On February 27, 1999, Nadeem Khateeb’s family learnt he was dead. A report published in March of that year says his family received a call from London informing the Khateebs about his death during a gunfight. “Your son and two other mujahideen have been martyred in Udhampur,” the caller said.
On February 21, Khateeb was shot dead at Buthal village on the Gool heights of Udhampur district. All that Khateeb’s family was able to learn is that their son was asked to return to India by his organization.
His wealthy Srinagar family had no inkling of their son having become a militant. The son of a retired Chief Engineer, Khateeb had been living in the United States, working as a well-paid flight instructor in a Georgia school where he had obtained his commercial pilot’s license in 1995.
Khateeb was a graduate in geology, geography and economics. In 1994 he attended a flight training school in Georgia and joined the same school as a staff flying instructor.
At an age of 30 he left his dream profession in the US, and chose to take another path. Khateeb friends describe as a person “who watched from the sidelines” as protests raged in Kashmir.
One of his closest friends, Ishfaq Majeed Wani, grew up to be a commander of the resistance group Jammu Kashmir Liberation Front which challenged Indian rule. While Ishfaq spearheaded the militant rebellion against India, Khatteb never talked about joining the ranks of the militants, says his father, Inayatullah Khateeb.
Engaged to a girl who was his relative, he was reluctant to marry, nobody knew why, maybe he was trying to focus on his career but his leaving the US to take up the armed struggle explains it all, he says.
After being in the US for many years, a close friend explains it thus: ‘‘He used to brood a lot on the US exploitation of the Muslim countries. He said that after being in the US for so many years, his eyes had finally opened”.
Khateeb had joined the militant group Al-Badr for arms training in Kashmir, before crossing the Line of Control. “He would call us and tell us he was fine. How would we know where he was calling from? We thought he was in the US,” his father says.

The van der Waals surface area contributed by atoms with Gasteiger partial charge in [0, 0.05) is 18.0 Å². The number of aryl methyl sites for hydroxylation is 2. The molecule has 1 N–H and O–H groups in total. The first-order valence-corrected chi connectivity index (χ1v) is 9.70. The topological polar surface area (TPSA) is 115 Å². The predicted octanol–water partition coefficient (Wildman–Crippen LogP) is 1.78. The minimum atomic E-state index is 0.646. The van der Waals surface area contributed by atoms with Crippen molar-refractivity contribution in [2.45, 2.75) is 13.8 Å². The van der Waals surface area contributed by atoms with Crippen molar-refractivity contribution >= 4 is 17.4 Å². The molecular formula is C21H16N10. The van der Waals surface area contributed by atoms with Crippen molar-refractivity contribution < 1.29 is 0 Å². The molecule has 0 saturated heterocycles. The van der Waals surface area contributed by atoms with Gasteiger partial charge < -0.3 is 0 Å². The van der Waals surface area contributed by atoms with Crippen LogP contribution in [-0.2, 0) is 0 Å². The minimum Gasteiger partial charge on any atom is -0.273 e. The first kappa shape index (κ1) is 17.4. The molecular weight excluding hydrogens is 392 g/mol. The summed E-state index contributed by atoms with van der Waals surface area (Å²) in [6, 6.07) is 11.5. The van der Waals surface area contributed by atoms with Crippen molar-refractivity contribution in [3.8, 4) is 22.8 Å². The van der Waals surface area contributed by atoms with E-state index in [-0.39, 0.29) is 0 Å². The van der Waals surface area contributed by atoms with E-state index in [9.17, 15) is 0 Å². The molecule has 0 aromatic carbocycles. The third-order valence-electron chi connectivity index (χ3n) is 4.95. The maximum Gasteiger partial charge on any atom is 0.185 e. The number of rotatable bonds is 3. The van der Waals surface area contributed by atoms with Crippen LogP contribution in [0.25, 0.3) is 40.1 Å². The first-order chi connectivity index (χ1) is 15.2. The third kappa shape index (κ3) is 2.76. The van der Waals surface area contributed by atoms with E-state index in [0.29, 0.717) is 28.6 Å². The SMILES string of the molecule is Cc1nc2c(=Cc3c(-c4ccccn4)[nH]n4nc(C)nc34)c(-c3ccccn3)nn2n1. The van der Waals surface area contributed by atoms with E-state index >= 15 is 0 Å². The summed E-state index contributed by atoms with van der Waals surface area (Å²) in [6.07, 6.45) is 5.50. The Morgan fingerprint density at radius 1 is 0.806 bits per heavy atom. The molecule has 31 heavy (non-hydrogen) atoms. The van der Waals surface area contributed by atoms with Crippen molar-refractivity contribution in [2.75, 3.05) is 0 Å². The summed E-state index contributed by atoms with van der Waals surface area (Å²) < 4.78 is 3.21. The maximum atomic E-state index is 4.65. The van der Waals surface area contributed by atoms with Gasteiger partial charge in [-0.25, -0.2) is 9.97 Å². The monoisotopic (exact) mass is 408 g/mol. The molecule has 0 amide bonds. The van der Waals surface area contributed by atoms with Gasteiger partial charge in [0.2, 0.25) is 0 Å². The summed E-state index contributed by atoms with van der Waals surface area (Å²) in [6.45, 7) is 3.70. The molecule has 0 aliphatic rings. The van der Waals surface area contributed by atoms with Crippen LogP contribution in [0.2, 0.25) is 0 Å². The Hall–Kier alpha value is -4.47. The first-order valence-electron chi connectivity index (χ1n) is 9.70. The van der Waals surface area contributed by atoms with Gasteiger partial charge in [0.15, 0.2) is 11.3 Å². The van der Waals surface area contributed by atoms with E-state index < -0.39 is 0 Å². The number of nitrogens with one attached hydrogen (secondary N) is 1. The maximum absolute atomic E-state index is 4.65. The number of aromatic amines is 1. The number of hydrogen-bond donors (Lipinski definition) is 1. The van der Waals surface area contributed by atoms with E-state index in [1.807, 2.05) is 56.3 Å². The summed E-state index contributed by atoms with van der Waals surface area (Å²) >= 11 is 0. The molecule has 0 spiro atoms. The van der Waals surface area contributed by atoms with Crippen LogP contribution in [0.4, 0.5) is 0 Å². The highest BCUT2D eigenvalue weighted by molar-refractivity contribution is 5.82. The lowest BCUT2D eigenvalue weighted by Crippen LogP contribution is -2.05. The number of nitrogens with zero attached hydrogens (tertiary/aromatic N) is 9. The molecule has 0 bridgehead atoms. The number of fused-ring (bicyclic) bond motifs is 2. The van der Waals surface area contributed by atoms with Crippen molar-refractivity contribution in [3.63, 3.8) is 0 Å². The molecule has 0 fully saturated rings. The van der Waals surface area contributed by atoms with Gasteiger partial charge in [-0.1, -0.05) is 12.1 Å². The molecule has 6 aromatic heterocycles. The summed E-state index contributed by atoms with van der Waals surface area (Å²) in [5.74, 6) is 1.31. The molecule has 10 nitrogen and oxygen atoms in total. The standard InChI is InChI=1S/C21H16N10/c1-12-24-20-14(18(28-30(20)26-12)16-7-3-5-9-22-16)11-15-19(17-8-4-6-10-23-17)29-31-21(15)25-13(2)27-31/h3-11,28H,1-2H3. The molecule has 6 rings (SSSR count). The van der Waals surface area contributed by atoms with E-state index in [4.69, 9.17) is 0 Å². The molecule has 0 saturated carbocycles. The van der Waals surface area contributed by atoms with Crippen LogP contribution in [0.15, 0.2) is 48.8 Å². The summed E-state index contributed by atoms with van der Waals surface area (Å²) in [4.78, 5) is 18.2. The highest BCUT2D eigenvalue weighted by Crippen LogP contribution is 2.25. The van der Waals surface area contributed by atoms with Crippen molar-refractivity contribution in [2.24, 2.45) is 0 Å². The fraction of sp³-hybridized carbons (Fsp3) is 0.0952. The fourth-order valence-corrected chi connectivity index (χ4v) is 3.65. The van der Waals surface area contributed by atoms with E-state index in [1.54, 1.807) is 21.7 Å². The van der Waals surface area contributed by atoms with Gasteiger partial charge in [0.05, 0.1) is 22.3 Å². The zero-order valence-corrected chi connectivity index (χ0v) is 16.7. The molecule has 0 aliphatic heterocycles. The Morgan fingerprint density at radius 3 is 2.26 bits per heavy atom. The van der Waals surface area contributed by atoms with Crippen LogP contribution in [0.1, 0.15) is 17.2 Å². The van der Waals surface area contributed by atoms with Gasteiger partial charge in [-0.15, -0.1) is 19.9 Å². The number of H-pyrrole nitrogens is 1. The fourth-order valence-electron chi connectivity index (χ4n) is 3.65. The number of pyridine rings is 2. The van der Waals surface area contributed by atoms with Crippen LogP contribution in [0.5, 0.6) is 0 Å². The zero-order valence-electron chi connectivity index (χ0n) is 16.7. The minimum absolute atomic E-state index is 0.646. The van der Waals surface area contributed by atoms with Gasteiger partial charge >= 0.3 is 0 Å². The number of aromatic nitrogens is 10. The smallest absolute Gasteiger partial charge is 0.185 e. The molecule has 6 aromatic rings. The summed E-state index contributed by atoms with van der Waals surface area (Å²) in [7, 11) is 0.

His mother Mehjabeen Khateeb says, “I have no regrets. I have absolute faith that my son was a martyr and is thus alive.” “Whenever I am alone, I feel his presence. When I stand up on the prayer mat, I feel him next to me. He was always his mother’s boy,” she says.
He grew up in the company of Ishfaq who was killed in an gun fight in 1991. Wani was among the first few Kashmir youth to cross over to Pakistan-administered Kashmir for arms training after the 1987 Assembly elections. The two were good friends and classmates; they even played cricket together.
“He lived a normal life till graduation,” says Mehjabeen. “But Ishfaq’s death moved him. He started saying that he would have to do something now. When the uprising started we sent him to a flying school in Karnal thinking that it would stop him from joining any group. Since the school had only a few planes, he applied for a flying course in the US and left Kashmir in 1995.”
The shy friend of Ishfaq, who spent years with him in Biscoe School, had not walked his path. But years after Ishfaq’s death, Khateeb became the first non-resident Kashmir person to have returned to fight the Indian rule in the state.